Tarot, the ancient forerunner to today’s playing cards, is synonymous with fortune-telling, mysticism and wicked black magick

In reality, Tarot has more in common with analytical psychology than medieval mumbo-jumbo. Now, Tarot is enjoying a quiet revival – not as a spiritual guide, but as a motivational tool for self-development. happiful explains what Tarot is, how it works, and why it can help you to achieve your life goals.

All you need is an open mind...

The cards themselves aren't good or bad. They're only ink and paper. The 'magic' element is how you connect with them

The magician in his red robes. The fool on the hill. A skeleton on horseback. We’re not talking about the new season of Game of Thrones. We’re talking about the ancient tradition of Tarot cards.

For most people, this “wicked pack of cards” conjures up a twilight world of fortune-tellers laying down images on a black velvet table. Steeped in mystery, with its centuries-old iconography, sceptics might scoff at its relevance in our technological age. But Tarot is, in fact, enjoying a revival of sorts – and not in the spiritual sense.

Indeed, Tarot is becoming popular as a motivational tool to help people achieve their life goals – and to work out what their key stumbling blocks might be. Today, Tarot depends on the context given to it by the reader. The true magic of these reading cards is less about what they predict, and more about the power within yourself to tune-in to your emotions, your core beliefs, and your ability to take a wider view of your most complex dilemmas and desires.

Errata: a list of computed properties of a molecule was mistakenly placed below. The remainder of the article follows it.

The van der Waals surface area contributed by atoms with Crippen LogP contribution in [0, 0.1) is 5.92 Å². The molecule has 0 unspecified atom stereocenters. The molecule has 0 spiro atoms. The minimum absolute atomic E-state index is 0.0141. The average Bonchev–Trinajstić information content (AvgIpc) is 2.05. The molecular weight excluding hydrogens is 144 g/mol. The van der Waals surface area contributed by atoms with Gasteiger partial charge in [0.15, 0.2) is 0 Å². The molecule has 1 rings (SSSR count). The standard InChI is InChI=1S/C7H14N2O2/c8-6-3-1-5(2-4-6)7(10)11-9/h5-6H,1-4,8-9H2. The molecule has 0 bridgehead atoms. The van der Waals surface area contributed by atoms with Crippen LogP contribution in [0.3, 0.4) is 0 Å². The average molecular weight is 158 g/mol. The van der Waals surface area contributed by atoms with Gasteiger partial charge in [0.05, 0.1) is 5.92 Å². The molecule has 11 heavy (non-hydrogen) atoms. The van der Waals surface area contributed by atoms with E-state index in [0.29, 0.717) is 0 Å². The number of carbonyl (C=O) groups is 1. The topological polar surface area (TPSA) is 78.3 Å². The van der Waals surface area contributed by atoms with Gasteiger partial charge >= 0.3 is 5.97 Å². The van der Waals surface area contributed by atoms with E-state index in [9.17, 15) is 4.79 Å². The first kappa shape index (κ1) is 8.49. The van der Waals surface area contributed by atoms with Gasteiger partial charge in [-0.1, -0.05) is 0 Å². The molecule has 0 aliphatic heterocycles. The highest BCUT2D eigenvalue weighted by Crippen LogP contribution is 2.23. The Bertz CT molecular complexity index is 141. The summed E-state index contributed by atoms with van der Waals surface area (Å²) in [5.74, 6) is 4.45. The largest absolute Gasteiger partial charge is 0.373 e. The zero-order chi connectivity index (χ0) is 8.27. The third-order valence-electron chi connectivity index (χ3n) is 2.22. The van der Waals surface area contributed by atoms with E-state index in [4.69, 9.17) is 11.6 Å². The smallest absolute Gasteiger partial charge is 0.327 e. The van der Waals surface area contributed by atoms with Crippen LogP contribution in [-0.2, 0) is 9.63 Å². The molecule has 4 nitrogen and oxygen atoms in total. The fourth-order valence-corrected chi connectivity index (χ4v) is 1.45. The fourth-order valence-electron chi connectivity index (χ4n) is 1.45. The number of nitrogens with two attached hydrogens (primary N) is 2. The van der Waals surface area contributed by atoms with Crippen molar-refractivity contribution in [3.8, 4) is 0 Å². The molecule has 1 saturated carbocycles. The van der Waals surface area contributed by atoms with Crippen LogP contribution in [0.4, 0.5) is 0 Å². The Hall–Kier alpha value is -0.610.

<div style=color:#000000;">What is Tarot?

Although Tarot has been knocking around for almost as long as other otherworldly practices, it doesn’t have an established usage in mainstream culture. We don’t even know for certain the original purpose of the cards.

Tarot reader

Know thyself: Tarot can be as effective as any self-help book

Truth is, Tarot is something of a mystery. Some experts say they appeared in Europe “nearly overnight” at the beginning of the 1400s and were an instant best-seller. A best-guess scenario is that they were originally used for popular trick-taking games, rather like our modern game of bridge, and from there proceeded to be used in fortune-telling. But whatever its true origins, Tarot certainly captured the public’s imagination.

The intense symbolism of these image-driven cards contains echoes of ancient Egyptian deities such as Isis and Thoth, and there are hints, too, of Hebrew letters and Islamic art within the designs, which only served to heighten their mystery. But the true roots of Tarot are a lot closer to home – specifically Italy. Italian scholars were talking about “carte da giocare” (playing cards) as early as 1450.

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